The ‘underdogs’ who ‘had no other way’ certainly had the way that is now being pursued, for this is about reconciliation and participation in the legitimate processes of government. Patrick Magee had the choice of participating in democracy or blowing people to bits. He chose the latter because he could not be bothered to talk, negotiate or vote. And when he did vote, it was easier to terrorise than to abide by the outcome.
And now he has become a celebrity terrorist, lauded and applauded by his employer ‘The Forgiveness Project’. He is next to be seen on ‘Celebrity Big Brother’ or ‘Dancing on Ice’.
A few years ago, the BBC invited Lord Tebbit take part in Radio 4’s ‘The Reunion’ alongside Mr Magee. Lord Tebbit wrote in The Daily Telegraph: ‘Now it seems we are to be encouraged not merely to accept Mr Magee as a respectable human but to admire and — most sickeningly of all — to like him.” In another article published in The Financial Times earlier this year, Lord Tebbit declared that this kind of appeasement was symptomatic of the weakness and lack of resolve in modern British society.
To the question of whether he would like to meet Mr Magee and his accomplices he replied: “Yes, I would like to bump into them. If I was driving a heavy truck.”
For Lord Tebbit, forgiveness is a conditional social contract — it is given when it is deserved. And he says: “I can’t forgive someone who justifies what he did.”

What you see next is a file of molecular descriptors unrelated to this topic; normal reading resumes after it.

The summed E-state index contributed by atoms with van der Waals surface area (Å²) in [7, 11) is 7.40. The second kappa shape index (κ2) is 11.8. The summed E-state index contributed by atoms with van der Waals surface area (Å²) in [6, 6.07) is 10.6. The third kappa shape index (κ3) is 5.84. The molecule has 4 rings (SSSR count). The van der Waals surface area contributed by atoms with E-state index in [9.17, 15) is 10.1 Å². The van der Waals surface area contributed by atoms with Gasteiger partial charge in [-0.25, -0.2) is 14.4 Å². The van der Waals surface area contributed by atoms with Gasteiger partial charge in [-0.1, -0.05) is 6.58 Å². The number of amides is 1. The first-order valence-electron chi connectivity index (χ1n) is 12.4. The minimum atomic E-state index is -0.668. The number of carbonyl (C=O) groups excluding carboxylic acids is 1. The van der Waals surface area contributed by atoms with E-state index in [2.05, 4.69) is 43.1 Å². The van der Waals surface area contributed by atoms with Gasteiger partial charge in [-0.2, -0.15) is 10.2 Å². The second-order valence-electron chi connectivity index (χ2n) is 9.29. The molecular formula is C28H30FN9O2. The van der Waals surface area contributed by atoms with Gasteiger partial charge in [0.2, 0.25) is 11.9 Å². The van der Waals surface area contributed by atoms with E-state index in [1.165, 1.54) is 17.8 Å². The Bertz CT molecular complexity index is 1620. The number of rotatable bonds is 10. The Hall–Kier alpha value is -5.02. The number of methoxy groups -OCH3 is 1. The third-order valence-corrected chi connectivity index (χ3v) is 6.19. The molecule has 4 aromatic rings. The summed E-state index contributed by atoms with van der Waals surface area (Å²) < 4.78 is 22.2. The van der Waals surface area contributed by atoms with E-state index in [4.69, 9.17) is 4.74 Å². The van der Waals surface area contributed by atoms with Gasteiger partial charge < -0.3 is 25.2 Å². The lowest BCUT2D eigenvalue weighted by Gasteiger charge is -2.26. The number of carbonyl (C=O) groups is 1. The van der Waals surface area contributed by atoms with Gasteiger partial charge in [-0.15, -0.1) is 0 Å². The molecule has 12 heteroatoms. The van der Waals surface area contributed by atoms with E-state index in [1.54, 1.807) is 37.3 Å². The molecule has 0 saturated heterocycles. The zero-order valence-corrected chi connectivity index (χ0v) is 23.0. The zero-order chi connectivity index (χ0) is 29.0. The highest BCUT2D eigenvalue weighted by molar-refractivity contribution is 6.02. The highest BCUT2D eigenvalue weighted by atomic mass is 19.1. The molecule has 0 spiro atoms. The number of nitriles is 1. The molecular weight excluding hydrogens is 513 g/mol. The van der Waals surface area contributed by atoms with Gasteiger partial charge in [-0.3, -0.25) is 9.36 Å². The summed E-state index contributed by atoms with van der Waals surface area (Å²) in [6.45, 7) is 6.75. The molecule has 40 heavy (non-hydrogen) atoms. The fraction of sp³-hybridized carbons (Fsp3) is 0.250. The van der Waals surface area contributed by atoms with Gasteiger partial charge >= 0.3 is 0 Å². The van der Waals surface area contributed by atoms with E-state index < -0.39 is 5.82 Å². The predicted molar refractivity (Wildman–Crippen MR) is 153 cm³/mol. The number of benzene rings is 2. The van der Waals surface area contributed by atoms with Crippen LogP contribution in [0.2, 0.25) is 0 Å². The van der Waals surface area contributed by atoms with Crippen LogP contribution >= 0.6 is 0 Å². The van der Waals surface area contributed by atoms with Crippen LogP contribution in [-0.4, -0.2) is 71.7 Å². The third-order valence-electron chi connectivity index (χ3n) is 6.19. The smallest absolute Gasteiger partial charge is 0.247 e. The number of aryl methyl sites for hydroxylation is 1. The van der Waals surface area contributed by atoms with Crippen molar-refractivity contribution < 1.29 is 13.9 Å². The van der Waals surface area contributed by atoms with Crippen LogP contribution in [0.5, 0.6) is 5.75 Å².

The Forgiveness Project is a cultural counterfeit consistent with the zeitgeist. It is not quite ‘forgive and forget’, but it is about excusing and ‘fair-mindedness’, somehow minimising the hurt by ‘putting it into perspective’, or the pursuit of some ‘blind trust’ in the hope of a promise yet to be fulfilled.
Lord Tebbit said that he would share a platform with Patrick Magee ‘when Magee could repent, atone for his sins and help to indict and convict those who employed him’. He wrote of The Freedom Project that it ‘excuses, rewards and encourages murder’.
For the Christian, there must be forgiveness, but genuine forgiveness is not an emotion and it does not negate the rawness of hurt or loss. God did not excuse sin by considering that there may be extenuating circumstances. And neither does God meet our defiance by denying His hurt: the pain was traumatic, the agony almost unbearable.
Forgiveness is the outworking of the love of God. We must pray that God would forgive our trespasses as we forgive those who trespass against us. We are commanded to love our enemies and to pray for those who persecute us. St Paul makes it clear that personal vengeance is inconsistent with loving our enemies.
Yet he also says:
Let every soul be subject unto the higher powers. For there is no power but of God: the powers that be are ordained of God. Whosoever therefore resisteth the power, resisteth the ordinance of God: and they that resist shall receive to themselves damnation. For rulers are not a terror to good works, but to the evil. Wilt thou then not be afraid of the power? do that which is good, and thou shalt have praise of the same: For he is the minister of God to thee for good. But if thou do that which is evil, be afraid; for he beareth not the sword in vain: for he is the minister of God, a revenger to execute wrath upon him that doeth evil. Wherefore ye must needs be subject, not only for wrath, but also for conscience sake.
If the state had fulfilled its obligations, justice would have been done and be seen to have been done. And Patrick Magee would not now be walking around freely preaching 'forgiveness' in the heart of the institution he once tried to destroy.